While social pedagogy is common across continental Europe, social care in the UK is relatively unfamiliar with the approach. Interest in social pedagogy has, however, increased in recent years with more organisations exploring the potential for the approach to make a difference to children, families and the professionals and systems that support them. “Head, Heart, Hands” is a programme of work to introduce social pedagogy into seven fostering services in England and Scotland.
This presentation will explore the emerging findings from the first two years of the four year independent evaluation of Head Heart Hands. The evaluation is being led by the Centre for Child and Family Research at Loughborough University and draws on data gathered from surveys, interviews, focus groups and in-depth case studies, along with quantitative analysis of child level data to examine how social pedagogy is impacting the development of both individual foster carers and the wider system that supports them.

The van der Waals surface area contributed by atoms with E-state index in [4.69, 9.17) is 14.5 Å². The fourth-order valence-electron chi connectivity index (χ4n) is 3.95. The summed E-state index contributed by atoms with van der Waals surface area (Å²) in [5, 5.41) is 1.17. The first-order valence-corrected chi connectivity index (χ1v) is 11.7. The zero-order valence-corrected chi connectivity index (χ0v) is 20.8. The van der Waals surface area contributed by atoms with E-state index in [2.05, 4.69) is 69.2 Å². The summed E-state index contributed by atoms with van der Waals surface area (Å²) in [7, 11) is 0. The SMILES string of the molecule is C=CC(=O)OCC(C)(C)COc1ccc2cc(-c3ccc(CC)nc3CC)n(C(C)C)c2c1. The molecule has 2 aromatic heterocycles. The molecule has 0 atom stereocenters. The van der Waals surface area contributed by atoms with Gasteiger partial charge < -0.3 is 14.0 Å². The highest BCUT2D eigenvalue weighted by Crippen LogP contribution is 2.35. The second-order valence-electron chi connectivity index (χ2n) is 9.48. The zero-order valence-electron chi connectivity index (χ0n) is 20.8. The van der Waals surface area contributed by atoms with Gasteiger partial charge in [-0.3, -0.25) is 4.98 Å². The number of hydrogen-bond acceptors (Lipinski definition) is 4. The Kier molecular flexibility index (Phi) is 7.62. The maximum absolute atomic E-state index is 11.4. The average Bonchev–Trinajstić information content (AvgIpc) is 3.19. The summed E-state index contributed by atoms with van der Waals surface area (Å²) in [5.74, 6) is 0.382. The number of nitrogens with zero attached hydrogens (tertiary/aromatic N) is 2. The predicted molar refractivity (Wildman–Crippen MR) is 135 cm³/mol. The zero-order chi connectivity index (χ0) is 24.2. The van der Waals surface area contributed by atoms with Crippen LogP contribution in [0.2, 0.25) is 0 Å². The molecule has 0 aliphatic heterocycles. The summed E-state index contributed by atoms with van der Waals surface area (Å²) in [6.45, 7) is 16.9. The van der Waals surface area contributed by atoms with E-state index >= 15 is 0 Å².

An overview of the views and experiences of foster carers involved in the programme will be presented. How foster carers’ practice is being developed will be explored including their understanding and interpretation of social pedagogy, how they are assimilating social pedagogic approaches into existing models and activities and the impact that it has had on them and the children and young people they support. The emerging findings on the sustainability of the programme will also be explored.
The presentation will also examine cultural and systemic similarities and differences between the current UK foster care system and social pedagogic approaches, and will explore the emerging challenges of adopting social pedagogy.
Keywords: Social Pedagogy, foster care, practice